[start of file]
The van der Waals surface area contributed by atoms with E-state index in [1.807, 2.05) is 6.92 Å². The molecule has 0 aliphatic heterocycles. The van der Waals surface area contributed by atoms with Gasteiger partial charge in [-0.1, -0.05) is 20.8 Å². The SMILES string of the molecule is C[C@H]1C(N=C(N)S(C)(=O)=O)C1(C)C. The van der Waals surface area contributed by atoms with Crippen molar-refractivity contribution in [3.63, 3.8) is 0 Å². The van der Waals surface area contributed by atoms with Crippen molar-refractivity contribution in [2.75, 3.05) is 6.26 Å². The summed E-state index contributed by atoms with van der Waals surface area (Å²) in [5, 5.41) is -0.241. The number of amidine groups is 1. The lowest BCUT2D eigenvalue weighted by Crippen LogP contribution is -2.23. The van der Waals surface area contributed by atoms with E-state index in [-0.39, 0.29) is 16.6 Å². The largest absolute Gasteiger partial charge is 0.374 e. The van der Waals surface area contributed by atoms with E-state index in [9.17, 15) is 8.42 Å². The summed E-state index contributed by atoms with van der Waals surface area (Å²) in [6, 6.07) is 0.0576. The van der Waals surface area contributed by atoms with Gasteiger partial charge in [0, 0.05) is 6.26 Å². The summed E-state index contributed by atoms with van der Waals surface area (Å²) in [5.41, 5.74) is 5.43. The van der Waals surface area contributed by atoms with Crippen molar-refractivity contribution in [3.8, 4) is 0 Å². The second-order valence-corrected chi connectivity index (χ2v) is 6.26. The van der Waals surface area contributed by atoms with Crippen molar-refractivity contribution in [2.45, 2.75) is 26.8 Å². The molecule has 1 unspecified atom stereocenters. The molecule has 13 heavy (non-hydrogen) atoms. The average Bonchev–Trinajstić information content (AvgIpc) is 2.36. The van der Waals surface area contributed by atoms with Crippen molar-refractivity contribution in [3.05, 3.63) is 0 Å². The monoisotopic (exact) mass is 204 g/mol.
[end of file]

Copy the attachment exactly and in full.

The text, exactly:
The van der Waals surface area contributed by atoms with E-state index in [1.807, 2.05) is 6.92 Å². The molecule has 0 aliphatic heterocycles. The van der Waals surface area contributed by atoms with Gasteiger partial charge in [-0.1, -0.05) is 20.8 Å². The SMILES string of the molecule is C[C@H]1C(N=C(N)S(C)(=O)=O)C1(C)C. The van der Waals surface area contributed by atoms with Crippen molar-refractivity contribution in [3.63, 3.8) is 0 Å². The van der Waals surface area contributed by atoms with Crippen molar-refractivity contribution in [2.75, 3.05) is 6.26 Å². The summed E-state index contributed by atoms with van der Waals surface area (Å²) in [5, 5.41) is -0.241. The number of amidine groups is 1. The lowest BCUT2D eigenvalue weighted by Crippen LogP contribution is -2.23. The van der Waals surface area contributed by atoms with E-state index in [-0.39, 0.29) is 16.6 Å². The largest absolute Gasteiger partial charge is 0.374 e. The van der Waals surface area contributed by atoms with E-state index in [9.17, 15) is 8.42 Å². The summed E-state index contributed by atoms with van der Waals surface area (Å²) in [6, 6.07) is 0.0576. The van der Waals surface area contributed by atoms with Gasteiger partial charge in [0, 0.05) is 6.26 Å². The summed E-state index contributed by atoms with van der Waals surface area (Å²) in [5.41, 5.74) is 5.43. The van der Waals surface area contributed by atoms with Crippen molar-refractivity contribution in [3.8, 4) is 0 Å². The second-order valence-corrected chi connectivity index (χ2v) is 6.26. The van der Waals surface area contributed by atoms with Crippen molar-refractivity contribution in [2.45, 2.75) is 26.8 Å². The molecule has 1 unspecified atom stereocenters. The molecule has 13 heavy (non-hydrogen) atoms. The average Bonchev–Trinajstić information content (AvgIpc) is 2.36. The van der Waals surface area contributed by atoms with Crippen molar-refractivity contribution in [3.05, 3.63) is 0 Å². The monoisotopic (exact) mass is 204 g/mol.